India has been a hotbed for digital piracy since internet access became mainstream in the developed towns and cities in the country. Both Hollywood and Bollywood have been consistent victims of piracy in India, and the Indian Government has come up with a proposal to stem the tide.
There are three main ways that a new release can be pirated. The more "high quality" option is that somebody leaks (or steals) the actual digital file from the production company, so a pirate (or some pirates) can upload high quality (and now generally high definition) versions across the internet. Some production companies have got particularly good at preventing this type of leak by deploying better digital security.
More problematic for the production companies is piracy out of their own hands: either distributors' or cinemas' staff leaking the file. Even more problematically is cinema goers simply recording the cinema screen and sound (even with old technology such as a camcorder). This last "low tech" example of piracy is particularly difficult to track as there is no digital footprint for authorities to track back to find the original pirate.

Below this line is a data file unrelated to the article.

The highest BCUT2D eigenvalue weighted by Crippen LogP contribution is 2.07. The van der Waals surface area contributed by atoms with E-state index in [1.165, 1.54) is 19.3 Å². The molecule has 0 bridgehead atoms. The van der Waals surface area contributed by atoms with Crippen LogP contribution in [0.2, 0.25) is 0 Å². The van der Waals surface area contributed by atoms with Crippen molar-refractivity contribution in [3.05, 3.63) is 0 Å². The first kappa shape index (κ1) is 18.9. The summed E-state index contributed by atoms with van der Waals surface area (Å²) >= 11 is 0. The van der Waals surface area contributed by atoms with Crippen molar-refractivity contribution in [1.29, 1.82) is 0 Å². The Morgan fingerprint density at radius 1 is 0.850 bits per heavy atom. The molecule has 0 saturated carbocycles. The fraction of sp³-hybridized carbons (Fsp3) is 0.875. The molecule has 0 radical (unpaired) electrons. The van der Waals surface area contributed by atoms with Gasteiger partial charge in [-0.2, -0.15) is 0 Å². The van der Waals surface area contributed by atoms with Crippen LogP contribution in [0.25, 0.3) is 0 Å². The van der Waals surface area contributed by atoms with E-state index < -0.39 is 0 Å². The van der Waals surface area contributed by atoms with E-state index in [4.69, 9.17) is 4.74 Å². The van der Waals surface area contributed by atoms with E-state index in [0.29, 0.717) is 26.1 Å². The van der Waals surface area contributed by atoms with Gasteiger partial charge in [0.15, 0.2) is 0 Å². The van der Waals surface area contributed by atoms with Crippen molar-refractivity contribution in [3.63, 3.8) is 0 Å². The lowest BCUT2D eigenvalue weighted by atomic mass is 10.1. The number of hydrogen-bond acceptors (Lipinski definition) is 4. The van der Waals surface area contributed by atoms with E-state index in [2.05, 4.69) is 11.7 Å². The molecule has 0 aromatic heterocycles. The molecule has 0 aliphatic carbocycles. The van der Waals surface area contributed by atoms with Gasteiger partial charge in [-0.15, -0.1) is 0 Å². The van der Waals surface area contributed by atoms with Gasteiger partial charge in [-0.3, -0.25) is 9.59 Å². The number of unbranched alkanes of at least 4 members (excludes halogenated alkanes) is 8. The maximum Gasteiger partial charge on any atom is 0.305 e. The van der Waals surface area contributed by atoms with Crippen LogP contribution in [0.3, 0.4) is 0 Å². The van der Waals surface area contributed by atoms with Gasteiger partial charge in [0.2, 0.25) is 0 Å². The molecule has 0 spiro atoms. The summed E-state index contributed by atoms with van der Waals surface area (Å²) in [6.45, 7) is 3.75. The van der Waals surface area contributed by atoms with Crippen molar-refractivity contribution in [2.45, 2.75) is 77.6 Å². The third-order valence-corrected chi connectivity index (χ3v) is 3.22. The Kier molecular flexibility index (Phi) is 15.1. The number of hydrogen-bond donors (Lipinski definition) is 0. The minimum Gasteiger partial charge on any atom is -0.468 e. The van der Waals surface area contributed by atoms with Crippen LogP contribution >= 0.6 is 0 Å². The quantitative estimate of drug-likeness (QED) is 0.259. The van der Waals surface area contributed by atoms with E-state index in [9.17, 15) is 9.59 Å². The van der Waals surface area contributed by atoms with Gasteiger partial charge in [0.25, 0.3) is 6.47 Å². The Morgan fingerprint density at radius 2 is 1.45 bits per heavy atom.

In order to combat this, the Indian Government is now proposing a 'camcorder piracy' offense of recording in cinemas which would attract a sentence of up to three years imprisonment and a fine of about £10,000. It is clearly hoped that this sentence will act as a deterrent to would-be pirates and protect the rights of filmmakers both in India and abroad.
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